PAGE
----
|At a Glance||• Ergatoid queen|
I took two small companies of this ant, unaccompanied by larvae or females, Oct. 24 and 28, evidently on foraging expeditions in the heart of rotten logs. One of the companies comprised a dozen, the other about two dozen workers. Later Mr. Dodd sent me eight workers which he had taken in the same locality. The ants moved rather slowly and were easily captured. (Wheeler 1916)
Distribution based on Regional Taxon Lists
Distribution based on AntMaps
Distribution based on AntWeb specimens
Check data from AntWeb
Workers of O. hedleyi did not dismember prey but recruited nestmates to conduct group retrieval. If the prey was too large or too heavy to retrieve, the entire colony moved from the bivouac site to the prey site (Miyata et al. 2009). Colonies were nomadic and the relocation distance was up to 150 cm (mean +/- SD, 74.4 +/- 45.0 cm). Retinues guarded a queen who moved to a new bivouac site in the early phase of relocation . Colony size was 850 +/- 341 workers (Miyata et al. 2003).
Data about ergatoid queens are given in Miyata et al. (2003)
The following information is derived from Barry Bolton's New General Catalogue, a catalogue of the world's ants.
- hedleyi. Onychomyrmex hedleyi Emery, 1895g: 350, fig. 2 (w.) AUSTRALIA. Forel, 1915b: 4 (m.); Wheeler, G.C. & Wheeler, J. 1964b: 454 (l.). See also: Wheeler, W.M. 1916a: 50.
Unless otherwise noted the text for the remainder of this section is reported from the publication that includes the original description.
- Syntype, 3 workers, Mt. Bellenden Ker, Queensland, Australia, Australian National Insect Collection.
- Syntype, workers on 2 pins, Mt. Bellenden Ker, Queensland, Australia, Museo Civico di Storia Naturale, Genoa.
- Syntype, 1 worker, Mt. Bellenden Ker, Queensland, Australia, Naturhistorisches Museum Basel.
Wheeler (1916) - Length 3.5-4 mm.
Head about 1 1/4 times as long as broad, subrectangular, a little broader in front than behind, with straight sides and posterior border and rounded posterior corners. Clypeus with the anterior border slightly flattened, arcuately rounded in the middle, sinuate at the sides, its edge beset with about 20 minute, regular teeth. Eyes with about 6-8 minute ommatidia, situated 3/5 the length of the head from the anterior margin. Mandibles with long, abruptly incurved apical tooth and seven basal teeth of different sizes, the two in the middle of the series largest and directed backward. Antennae slender, scapes fully 4/5 as long as the head, first and last funicular joints twice as long as broad, remaining joints about l ½ times as long as broad. Thoracic sutures all strongly impressed; pronotum convex above, especially in front, with convex sides, a little longer than broad; mesonotum nearly twice as broad as long; epinotum longer and narrower than the pronotum, longer than broad, with feebly convex sides and separated in dorsal view from the pronotum by a pronounced impression on each side. In profile the thorax is distinctly impressed at the mesonotum, the base of the epinotum is nearly twice as long as the straight declivity into which it passes through an obtuse angle. Node of petiole in profile with rather straight anterior slope and convex summit, slightly concave at the posterior border; from above the node is as long as broad, rounded in front, with straight posterior border; ventral projection long and blunt, compressed and somewhat translucent. Postpetiole as long as broad, first gastric segment a little longer than the postpetiole. Legs slender.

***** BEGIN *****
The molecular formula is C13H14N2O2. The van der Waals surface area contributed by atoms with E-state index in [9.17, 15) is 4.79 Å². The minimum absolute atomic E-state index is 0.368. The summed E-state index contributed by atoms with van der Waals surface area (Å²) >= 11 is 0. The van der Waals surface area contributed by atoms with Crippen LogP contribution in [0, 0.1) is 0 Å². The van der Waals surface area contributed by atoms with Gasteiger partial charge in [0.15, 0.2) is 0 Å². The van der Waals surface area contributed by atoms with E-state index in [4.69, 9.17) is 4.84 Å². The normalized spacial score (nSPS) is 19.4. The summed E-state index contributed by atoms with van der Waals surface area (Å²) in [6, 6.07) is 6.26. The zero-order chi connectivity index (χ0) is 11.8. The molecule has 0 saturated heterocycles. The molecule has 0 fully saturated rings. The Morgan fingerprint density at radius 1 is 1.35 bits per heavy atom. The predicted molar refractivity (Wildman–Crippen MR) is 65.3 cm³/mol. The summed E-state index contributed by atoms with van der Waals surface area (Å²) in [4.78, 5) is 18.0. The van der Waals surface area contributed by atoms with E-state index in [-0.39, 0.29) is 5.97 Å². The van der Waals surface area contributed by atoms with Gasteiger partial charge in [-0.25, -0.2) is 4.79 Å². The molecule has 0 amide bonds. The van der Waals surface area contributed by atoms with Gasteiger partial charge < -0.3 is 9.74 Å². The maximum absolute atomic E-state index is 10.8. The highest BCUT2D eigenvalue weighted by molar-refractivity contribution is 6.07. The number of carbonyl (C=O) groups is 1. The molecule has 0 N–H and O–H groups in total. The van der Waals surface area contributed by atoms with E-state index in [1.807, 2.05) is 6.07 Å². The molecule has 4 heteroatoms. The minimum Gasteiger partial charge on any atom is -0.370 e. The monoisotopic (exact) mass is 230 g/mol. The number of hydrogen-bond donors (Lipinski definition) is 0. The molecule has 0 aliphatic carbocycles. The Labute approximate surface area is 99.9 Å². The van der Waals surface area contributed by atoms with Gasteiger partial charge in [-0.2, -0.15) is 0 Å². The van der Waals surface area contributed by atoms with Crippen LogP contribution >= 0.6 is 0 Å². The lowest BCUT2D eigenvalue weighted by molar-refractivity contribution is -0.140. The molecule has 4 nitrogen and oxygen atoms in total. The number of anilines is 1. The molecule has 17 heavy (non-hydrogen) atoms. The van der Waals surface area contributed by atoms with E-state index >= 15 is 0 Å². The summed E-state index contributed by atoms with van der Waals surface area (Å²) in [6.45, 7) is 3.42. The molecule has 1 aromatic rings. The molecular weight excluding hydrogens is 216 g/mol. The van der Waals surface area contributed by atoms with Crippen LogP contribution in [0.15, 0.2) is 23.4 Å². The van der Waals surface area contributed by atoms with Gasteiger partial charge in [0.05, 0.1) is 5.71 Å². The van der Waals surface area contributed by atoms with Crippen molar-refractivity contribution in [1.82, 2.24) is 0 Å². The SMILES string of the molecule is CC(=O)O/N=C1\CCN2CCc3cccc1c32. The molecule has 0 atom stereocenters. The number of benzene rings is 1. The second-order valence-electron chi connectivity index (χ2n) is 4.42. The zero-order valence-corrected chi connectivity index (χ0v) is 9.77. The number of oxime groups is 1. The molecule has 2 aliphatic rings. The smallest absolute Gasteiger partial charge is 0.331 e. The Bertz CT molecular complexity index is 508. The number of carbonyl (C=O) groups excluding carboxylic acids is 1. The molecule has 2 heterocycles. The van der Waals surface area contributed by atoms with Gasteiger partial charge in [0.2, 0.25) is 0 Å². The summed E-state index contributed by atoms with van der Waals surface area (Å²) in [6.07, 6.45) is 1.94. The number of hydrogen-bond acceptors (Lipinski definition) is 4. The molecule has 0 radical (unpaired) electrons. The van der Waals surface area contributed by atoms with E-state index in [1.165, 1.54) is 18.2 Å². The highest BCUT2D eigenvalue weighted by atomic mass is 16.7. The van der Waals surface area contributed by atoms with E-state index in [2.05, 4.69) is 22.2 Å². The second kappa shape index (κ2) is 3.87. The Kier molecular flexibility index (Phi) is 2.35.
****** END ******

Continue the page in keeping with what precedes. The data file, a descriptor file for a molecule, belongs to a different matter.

Very smooth and shining; mandibles, clypeus, and cheeks subopaque, the mandibles finely striated, the clypeus and cheeks finely rugulose-punctate. Body with fine,' sparse, piligerous punctures, which are most numerous on the head, especially on its sides.
Hairs delicate, pale yellowish, short, suberect, covering not only the whole body, legs, and antennal scapes but also the funiculi; somewhat longer and sparser on the thorax, abdomen, and legs than on the head and antennae.
Black; thoracic sutures, sides and terminal segments of abdomen, clypeus, cheeks, and anterior portion of gula reddish castaneous, mandibles, except their teeth, antennae, and legs paler, brownish red, middle portions of femora and tibiae more or less infuscated.
- Emery, C. (1895) Descriptions de quelques fourmis nouvelles d'Australie. Annales de la Société Entomologique de Belgique. 39:345–358. (page 350, fig. 2 worker described)
- Forel, A. 1915b. Results of Dr. E. Mjöbergs Swedish Scientific Expeditions to Australia 1910-13. 2. Ameisen. Ark. Zool. 9(1 16: 1-119 (page 4, male described)
- Miyata, H.; Shimamura, T.; Hirosawa, H.; Higashi, S. 2003. Morphology and phenology of the primitive ponerine army ant Onychomyrmex hedleyi (Hymenoptera: Formicidae: Ponerinae) in a highland rainforest of Australia. J. Nat. Hist. 37: 115-125 (page 115, Morphology)
- Miyata, H.; Hirata, M.; Azuma, N; Murakami, T; Higashi, S. 2009. Army ant behaviour in the poneromorph hunting ant Onychomyrmex hedleyi Emery (Hymenoptera: Formicidae; Amblyoponinae). Australian Journal of Entomology 48, 47–52
- Wheeler, G. C.; Wheeler, J. 1964b. The ant larvae of the subfamily Ponerinae: supplement. Ann. Entomol. Soc. Am. 57: 443-462 (page 454, larva described)
- Wheeler, W. M. 1916. The Australian ants of the genus Onychomyrmex. Bull. Mus. Comp. Zool. 60: 45-54 (page 50, see also)